The EPSON Perfection 2480 with the screen removed
and the frame for transparent originals placed on the bed
This photo of the Perfection 2580 is an excellent illustration
of the basic differences between the two models
There are “quick start” buttons on the face panels of the two scanners. They launch the scan program with preset parameters to send the images to the printer, by email and so on. The interface of the scanner’s driver remained the same – the Perfection family’s hereditary standard – and offers the user three basic scan modes: Full Auto Mode, Home Mode and Professional Mode. This approach allows selecting a scan mode that best suits your needs and experience. By the way, I can’t pass by the exceptionally efficient batch-scan function that allows scanning numerous originals in a single pass. Interestingly, the driver can automatically identify the boundaries of the originals, even if they are scattered on the glass in no particular order, or even positioned aslant.
Dust Removal and Color Restoration technologies are realized in the driver for both scanners. These intelligent functions are both activated in the driver’s control panel, and are off by default.
The software Dust Removal technology helps to solve the problem of mechanical defects in the digitized image. Taking little of system resources or additional scan time, it can identify and eliminate dust particles in transparent originals. Dust Removal works with all types of film, including black-and-white negative films, which were so popular just a few years ago. The user can enable this technology when necessary (again, it is off by default).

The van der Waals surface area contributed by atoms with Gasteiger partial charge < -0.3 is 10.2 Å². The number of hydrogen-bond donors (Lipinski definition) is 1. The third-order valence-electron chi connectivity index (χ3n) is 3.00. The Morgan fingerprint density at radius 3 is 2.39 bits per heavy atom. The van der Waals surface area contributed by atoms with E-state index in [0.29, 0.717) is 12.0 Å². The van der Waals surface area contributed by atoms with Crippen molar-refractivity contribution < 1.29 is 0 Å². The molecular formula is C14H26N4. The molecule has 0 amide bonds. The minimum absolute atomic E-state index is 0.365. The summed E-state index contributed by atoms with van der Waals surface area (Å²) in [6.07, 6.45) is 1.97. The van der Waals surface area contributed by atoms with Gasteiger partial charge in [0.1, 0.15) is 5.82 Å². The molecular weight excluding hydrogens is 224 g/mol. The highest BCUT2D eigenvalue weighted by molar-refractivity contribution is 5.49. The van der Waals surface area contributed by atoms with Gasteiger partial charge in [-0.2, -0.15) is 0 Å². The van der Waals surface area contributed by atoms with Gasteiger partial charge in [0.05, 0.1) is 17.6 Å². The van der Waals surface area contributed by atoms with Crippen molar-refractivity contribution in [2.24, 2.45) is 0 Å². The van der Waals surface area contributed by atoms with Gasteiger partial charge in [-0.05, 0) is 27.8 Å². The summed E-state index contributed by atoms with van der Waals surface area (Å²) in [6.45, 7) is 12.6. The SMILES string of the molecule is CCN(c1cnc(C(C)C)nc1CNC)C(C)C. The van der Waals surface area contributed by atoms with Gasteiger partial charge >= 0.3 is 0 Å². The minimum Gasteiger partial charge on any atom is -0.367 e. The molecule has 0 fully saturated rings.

The Color Restoration technology can do good things to faded photographs that have lost their original color. The main effect of this technology is in increasing the color temperature of the digitized image. You can actually do almost the same by using a color management system or correcting colors in an image-processing program. Anyway, I guess this function will be found useful by some people, especially those who are not much versed in digital image processing. Take care, though, as sometimes this technology results in unnatural colors. The work of Color Restoration is illustrated by the next snapshot: